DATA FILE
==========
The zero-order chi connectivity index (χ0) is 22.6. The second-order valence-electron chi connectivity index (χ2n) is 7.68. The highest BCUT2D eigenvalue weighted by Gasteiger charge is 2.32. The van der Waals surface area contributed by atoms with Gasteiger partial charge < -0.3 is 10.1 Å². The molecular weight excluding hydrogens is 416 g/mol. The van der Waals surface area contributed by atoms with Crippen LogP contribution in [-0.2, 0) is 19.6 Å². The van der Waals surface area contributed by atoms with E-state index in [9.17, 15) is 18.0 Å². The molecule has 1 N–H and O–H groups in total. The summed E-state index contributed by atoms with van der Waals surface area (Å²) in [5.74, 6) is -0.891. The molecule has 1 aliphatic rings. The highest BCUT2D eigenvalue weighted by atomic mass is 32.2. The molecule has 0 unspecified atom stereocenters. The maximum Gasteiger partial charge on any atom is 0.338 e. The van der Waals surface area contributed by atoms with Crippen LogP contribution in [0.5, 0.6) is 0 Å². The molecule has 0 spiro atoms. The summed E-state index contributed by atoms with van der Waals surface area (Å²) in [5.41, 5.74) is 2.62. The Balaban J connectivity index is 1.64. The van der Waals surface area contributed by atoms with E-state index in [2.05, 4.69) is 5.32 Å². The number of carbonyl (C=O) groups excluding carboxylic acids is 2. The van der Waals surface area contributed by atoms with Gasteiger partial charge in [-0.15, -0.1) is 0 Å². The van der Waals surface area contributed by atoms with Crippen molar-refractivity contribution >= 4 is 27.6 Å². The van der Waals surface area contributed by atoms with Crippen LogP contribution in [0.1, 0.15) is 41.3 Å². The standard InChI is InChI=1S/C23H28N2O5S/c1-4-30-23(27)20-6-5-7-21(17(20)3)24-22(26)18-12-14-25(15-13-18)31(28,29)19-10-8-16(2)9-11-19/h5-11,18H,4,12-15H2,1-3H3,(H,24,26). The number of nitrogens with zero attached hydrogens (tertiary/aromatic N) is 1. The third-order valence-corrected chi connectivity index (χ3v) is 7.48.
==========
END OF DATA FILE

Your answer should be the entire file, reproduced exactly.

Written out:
The zero-order chi connectivity index (χ0) is 22.6. The second-order valence-electron chi connectivity index (χ2n) is 7.68. The highest BCUT2D eigenvalue weighted by Gasteiger charge is 2.32. The van der Waals surface area contributed by atoms with Gasteiger partial charge < -0.3 is 10.1 Å². The molecular weight excluding hydrogens is 416 g/mol. The van der Waals surface area contributed by atoms with Crippen LogP contribution in [-0.2, 0) is 19.6 Å². The van der Waals surface area contributed by atoms with E-state index in [9.17, 15) is 18.0 Å². The molecule has 1 N–H and O–H groups in total. The summed E-state index contributed by atoms with van der Waals surface area (Å²) in [5.74, 6) is -0.891. The molecule has 1 aliphatic rings. The highest BCUT2D eigenvalue weighted by atomic mass is 32.2. The molecule has 0 unspecified atom stereocenters. The maximum Gasteiger partial charge on any atom is 0.338 e. The van der Waals surface area contributed by atoms with Crippen LogP contribution in [0.5, 0.6) is 0 Å². The molecule has 0 spiro atoms. The summed E-state index contributed by atoms with van der Waals surface area (Å²) in [5.41, 5.74) is 2.62. The Balaban J connectivity index is 1.64. The van der Waals surface area contributed by atoms with E-state index in [2.05, 4.69) is 5.32 Å². The number of carbonyl (C=O) groups excluding carboxylic acids is 2. The van der Waals surface area contributed by atoms with Gasteiger partial charge in [-0.15, -0.1) is 0 Å². The van der Waals surface area contributed by atoms with Crippen molar-refractivity contribution >= 4 is 27.6 Å². The van der Waals surface area contributed by atoms with Crippen LogP contribution in [0.1, 0.15) is 41.3 Å². The standard InChI is InChI=1S/C23H28N2O5S/c1-4-30-23(27)20-6-5-7-21(17(20)3)24-22(26)18-12-14-25(15-13-18)31(28,29)19-10-8-16(2)9-11-19/h5-11,18H,4,12-15H2,1-3H3,(H,24,26). The number of nitrogens with zero attached hydrogens (tertiary/aromatic N) is 1. The third-order valence-corrected chi connectivity index (χ3v) is 7.48.